LINCOLN, Neb. (KTIV) -- Since July, the state of Nebraska has discontinued maximum allowance benefits for the Supplemental Nutrition Assistance Program-- or SNAP-- from the COVID-19 relief package. But, that could soon change.
During a news conference Thursday, Gov. Pete Ricketts said the state will be submitting paperwork for SNAP benefits this month. If approved, the benefits would be paid out in December.
Earlier this year, SNAP was expanded to help low-income families impacted by the virus by providing the maximum benefits to those enrolled in the program. The program was created to help recipients buy food, raising the nutrition levels among low-income households.
"Was that a mistake? And the answer is no. We acted with the information we had at the time, which was we were seeing lower case counts than what we were seeing previously in the spring. And again we are adjusting to us seeing more hospitalizations and we think there is more uncertainty so we are going back and asking for the maximum benefits.," said Gov. Ricketts.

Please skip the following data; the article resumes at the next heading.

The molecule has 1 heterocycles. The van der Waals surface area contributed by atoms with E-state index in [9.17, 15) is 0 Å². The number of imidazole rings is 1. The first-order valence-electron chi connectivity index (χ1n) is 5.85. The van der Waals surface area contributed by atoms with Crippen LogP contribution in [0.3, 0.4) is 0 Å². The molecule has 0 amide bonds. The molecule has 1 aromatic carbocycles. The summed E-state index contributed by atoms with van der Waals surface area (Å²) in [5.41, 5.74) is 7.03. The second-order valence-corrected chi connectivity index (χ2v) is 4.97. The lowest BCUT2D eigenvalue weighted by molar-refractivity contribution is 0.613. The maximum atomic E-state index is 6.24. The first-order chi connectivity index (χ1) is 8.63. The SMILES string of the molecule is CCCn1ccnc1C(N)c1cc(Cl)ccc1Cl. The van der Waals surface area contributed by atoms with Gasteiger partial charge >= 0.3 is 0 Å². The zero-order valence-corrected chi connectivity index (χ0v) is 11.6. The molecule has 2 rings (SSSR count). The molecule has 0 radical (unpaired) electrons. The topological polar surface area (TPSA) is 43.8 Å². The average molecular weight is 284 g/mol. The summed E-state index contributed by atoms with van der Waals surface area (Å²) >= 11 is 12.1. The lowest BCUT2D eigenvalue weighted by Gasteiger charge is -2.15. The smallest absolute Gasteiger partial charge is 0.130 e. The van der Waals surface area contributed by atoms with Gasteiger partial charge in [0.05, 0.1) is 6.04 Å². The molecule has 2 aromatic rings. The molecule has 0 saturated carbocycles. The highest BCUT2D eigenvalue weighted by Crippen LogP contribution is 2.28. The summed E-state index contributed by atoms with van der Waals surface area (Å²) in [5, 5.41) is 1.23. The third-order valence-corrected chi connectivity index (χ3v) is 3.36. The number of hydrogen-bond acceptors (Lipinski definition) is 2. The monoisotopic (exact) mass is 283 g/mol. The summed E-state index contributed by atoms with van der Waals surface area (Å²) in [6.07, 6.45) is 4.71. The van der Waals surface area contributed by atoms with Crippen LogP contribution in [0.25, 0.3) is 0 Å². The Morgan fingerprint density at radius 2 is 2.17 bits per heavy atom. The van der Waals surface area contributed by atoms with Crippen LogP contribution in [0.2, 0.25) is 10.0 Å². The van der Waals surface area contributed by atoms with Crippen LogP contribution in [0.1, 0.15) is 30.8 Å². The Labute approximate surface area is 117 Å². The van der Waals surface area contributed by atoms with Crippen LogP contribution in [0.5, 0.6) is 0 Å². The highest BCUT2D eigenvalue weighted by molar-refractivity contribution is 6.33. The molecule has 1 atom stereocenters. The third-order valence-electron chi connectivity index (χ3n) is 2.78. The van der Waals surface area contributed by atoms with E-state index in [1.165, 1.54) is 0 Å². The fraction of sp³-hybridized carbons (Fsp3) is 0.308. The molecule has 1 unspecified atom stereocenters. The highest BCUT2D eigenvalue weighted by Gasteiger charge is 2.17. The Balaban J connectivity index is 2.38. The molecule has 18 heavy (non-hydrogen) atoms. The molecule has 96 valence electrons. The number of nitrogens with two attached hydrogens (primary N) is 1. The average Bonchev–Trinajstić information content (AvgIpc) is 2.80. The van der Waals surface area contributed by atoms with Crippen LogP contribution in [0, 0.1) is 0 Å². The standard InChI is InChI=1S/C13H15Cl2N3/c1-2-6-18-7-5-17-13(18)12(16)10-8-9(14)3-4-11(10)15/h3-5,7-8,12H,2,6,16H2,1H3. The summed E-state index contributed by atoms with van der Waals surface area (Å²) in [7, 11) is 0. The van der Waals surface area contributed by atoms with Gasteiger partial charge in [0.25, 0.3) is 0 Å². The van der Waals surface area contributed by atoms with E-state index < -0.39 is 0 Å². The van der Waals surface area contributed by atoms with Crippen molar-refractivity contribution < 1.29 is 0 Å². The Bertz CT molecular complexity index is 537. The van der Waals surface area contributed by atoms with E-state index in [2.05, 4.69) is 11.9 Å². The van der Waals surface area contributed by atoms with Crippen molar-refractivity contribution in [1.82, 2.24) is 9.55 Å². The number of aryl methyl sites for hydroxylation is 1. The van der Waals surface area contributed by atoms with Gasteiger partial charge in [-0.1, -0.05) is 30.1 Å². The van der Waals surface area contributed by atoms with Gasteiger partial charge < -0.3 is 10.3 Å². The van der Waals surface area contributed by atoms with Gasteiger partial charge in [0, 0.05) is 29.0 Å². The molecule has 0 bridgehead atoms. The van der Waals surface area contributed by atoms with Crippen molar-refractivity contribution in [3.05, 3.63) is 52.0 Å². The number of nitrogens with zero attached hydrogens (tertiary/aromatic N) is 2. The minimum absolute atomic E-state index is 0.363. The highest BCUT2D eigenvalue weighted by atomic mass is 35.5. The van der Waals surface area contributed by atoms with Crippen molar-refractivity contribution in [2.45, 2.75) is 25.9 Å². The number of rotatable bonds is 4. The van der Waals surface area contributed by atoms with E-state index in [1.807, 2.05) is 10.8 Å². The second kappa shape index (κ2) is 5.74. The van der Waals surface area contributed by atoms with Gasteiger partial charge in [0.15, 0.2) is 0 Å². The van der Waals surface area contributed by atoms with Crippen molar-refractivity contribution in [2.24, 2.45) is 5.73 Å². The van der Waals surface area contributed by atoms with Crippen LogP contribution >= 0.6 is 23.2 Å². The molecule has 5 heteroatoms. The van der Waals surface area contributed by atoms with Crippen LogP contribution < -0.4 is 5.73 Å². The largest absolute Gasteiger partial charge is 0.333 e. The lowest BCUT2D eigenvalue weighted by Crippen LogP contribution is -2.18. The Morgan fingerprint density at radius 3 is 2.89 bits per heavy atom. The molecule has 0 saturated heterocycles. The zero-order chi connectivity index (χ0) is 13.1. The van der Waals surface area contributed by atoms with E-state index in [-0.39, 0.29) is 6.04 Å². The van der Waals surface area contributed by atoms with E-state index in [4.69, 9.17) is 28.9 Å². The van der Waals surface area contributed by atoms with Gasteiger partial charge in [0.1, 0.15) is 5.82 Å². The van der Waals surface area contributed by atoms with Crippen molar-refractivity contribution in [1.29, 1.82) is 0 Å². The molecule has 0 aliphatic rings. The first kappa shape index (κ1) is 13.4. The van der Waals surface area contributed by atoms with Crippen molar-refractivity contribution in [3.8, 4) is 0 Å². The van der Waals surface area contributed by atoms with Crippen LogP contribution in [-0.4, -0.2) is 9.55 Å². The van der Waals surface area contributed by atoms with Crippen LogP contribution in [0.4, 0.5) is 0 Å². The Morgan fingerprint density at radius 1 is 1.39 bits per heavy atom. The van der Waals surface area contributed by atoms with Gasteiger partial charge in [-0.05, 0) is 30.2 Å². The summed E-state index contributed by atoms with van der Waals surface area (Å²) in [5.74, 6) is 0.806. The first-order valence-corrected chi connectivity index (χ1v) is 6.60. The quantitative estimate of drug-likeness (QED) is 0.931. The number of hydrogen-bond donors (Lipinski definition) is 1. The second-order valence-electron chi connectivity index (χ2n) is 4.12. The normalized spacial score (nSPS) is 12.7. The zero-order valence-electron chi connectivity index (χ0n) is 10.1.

Right now about 71,000 residents in the state are enrolled in the SNAP program.
The decision to expand SNAP comes as Nebraska officials report the state is heading in the wrong direction when it comes to COVID-19 hospitalizations.
As of Nov. 4, nearly 700 Nebraskans were hospitalized due to the virus. The state's chief medical officer Doctor Gary Anthone said last week alone 178 Nebraskans were admitted to area hospitals. He expects this week the state would see the same increase, if not more.
Anthone said he speaks with hospital CEO's and CMO's on a daily basis.
He said they say the state cannot surge their way out of the pandemic simply by adding more beds, or staffing, to hospitals.
"Our behaviors now are critical now to affect the spread of COVID-19, to not only protect your health, but the health of the community," said Dr. Anthone.
The governor says it's important to avoid the three C's - crowded places, close contacts, and confined spaces.
You can watch Ricketts' full news conference here.